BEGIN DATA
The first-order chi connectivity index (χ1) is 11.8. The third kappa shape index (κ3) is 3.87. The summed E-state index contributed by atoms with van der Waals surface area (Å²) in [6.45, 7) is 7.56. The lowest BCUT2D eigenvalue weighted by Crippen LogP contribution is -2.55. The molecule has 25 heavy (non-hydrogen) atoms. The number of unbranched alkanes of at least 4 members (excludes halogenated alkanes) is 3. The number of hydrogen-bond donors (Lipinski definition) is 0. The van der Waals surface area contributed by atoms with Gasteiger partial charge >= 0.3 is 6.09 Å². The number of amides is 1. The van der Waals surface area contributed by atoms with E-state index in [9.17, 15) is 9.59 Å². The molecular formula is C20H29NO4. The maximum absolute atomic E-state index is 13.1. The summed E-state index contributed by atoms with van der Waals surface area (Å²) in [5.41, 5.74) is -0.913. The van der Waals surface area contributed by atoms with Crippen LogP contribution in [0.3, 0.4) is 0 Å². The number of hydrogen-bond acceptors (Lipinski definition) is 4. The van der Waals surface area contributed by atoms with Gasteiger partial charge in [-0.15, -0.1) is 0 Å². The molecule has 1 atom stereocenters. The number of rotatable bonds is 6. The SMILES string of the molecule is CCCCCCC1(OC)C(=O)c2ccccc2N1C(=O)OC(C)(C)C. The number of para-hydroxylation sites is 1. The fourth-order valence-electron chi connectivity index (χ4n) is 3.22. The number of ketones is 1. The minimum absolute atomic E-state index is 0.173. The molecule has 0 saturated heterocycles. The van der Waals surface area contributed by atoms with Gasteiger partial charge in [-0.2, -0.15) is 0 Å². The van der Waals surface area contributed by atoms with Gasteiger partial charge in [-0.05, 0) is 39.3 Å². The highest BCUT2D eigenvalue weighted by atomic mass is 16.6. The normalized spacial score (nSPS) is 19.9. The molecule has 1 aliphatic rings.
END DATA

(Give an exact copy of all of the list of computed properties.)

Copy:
The first-order chi connectivity index (χ1) is 11.8. The third kappa shape index (κ3) is 3.87. The summed E-state index contributed by atoms with van der Waals surface area (Å²) in [6.45, 7) is 7.56. The lowest BCUT2D eigenvalue weighted by Crippen LogP contribution is -2.55. The molecule has 25 heavy (non-hydrogen) atoms. The number of unbranched alkanes of at least 4 members (excludes halogenated alkanes) is 3. The number of hydrogen-bond donors (Lipinski definition) is 0. The van der Waals surface area contributed by atoms with Gasteiger partial charge >= 0.3 is 6.09 Å². The number of amides is 1. The van der Waals surface area contributed by atoms with E-state index in [9.17, 15) is 9.59 Å². The molecular formula is C20H29NO4. The maximum absolute atomic E-state index is 13.1. The summed E-state index contributed by atoms with van der Waals surface area (Å²) in [5.41, 5.74) is -0.913. The van der Waals surface area contributed by atoms with Crippen LogP contribution in [0.3, 0.4) is 0 Å². The number of hydrogen-bond acceptors (Lipinski definition) is 4. The van der Waals surface area contributed by atoms with Gasteiger partial charge in [-0.15, -0.1) is 0 Å². The molecule has 1 atom stereocenters. The number of rotatable bonds is 6. The SMILES string of the molecule is CCCCCCC1(OC)C(=O)c2ccccc2N1C(=O)OC(C)(C)C. The number of para-hydroxylation sites is 1. The fourth-order valence-electron chi connectivity index (χ4n) is 3.22. The number of ketones is 1. The minimum absolute atomic E-state index is 0.173. The molecule has 0 saturated heterocycles. The van der Waals surface area contributed by atoms with Gasteiger partial charge in [-0.2, -0.15) is 0 Å². The van der Waals surface area contributed by atoms with Gasteiger partial charge in [-0.05, 0) is 39.3 Å². The highest BCUT2D eigenvalue weighted by atomic mass is 16.6. The normalized spacial score (nSPS) is 19.9. The molecule has 1 aliphatic rings.